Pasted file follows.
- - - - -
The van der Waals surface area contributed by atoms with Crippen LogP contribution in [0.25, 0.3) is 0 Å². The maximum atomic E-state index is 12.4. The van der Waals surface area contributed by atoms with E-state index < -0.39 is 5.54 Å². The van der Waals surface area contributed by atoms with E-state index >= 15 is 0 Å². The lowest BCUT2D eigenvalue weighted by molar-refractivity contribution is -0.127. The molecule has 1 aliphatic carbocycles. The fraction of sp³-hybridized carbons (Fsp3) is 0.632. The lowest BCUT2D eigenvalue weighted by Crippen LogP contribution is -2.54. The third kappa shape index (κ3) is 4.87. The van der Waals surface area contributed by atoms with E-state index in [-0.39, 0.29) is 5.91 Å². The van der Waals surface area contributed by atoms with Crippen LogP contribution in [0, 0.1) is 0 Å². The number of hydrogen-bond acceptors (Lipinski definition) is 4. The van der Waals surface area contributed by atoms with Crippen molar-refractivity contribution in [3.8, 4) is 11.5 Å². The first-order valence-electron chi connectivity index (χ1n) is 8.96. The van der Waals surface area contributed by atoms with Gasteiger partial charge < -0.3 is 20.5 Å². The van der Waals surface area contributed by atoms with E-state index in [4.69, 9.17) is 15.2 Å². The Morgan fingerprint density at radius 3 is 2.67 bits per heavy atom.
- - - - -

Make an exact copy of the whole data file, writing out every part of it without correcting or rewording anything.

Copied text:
The van der Waals surface area contributed by atoms with Crippen LogP contribution in [0.25, 0.3) is 0 Å². The maximum atomic E-state index is 12.4. The van der Waals surface area contributed by atoms with E-state index < -0.39 is 5.54 Å². The van der Waals surface area contributed by atoms with E-state index >= 15 is 0 Å². The lowest BCUT2D eigenvalue weighted by molar-refractivity contribution is -0.127. The molecule has 1 aliphatic carbocycles. The fraction of sp³-hybridized carbons (Fsp3) is 0.632. The lowest BCUT2D eigenvalue weighted by Crippen LogP contribution is -2.54. The third kappa shape index (κ3) is 4.87. The van der Waals surface area contributed by atoms with E-state index in [-0.39, 0.29) is 5.91 Å². The van der Waals surface area contributed by atoms with Crippen LogP contribution in [0, 0.1) is 0 Å². The number of hydrogen-bond acceptors (Lipinski definition) is 4. The van der Waals surface area contributed by atoms with Crippen molar-refractivity contribution in [3.8, 4) is 11.5 Å². The first-order valence-electron chi connectivity index (χ1n) is 8.96. The van der Waals surface area contributed by atoms with Gasteiger partial charge < -0.3 is 20.5 Å². The van der Waals surface area contributed by atoms with E-state index in [4.69, 9.17) is 15.2 Å². The Morgan fingerprint density at radius 3 is 2.67 bits per heavy atom.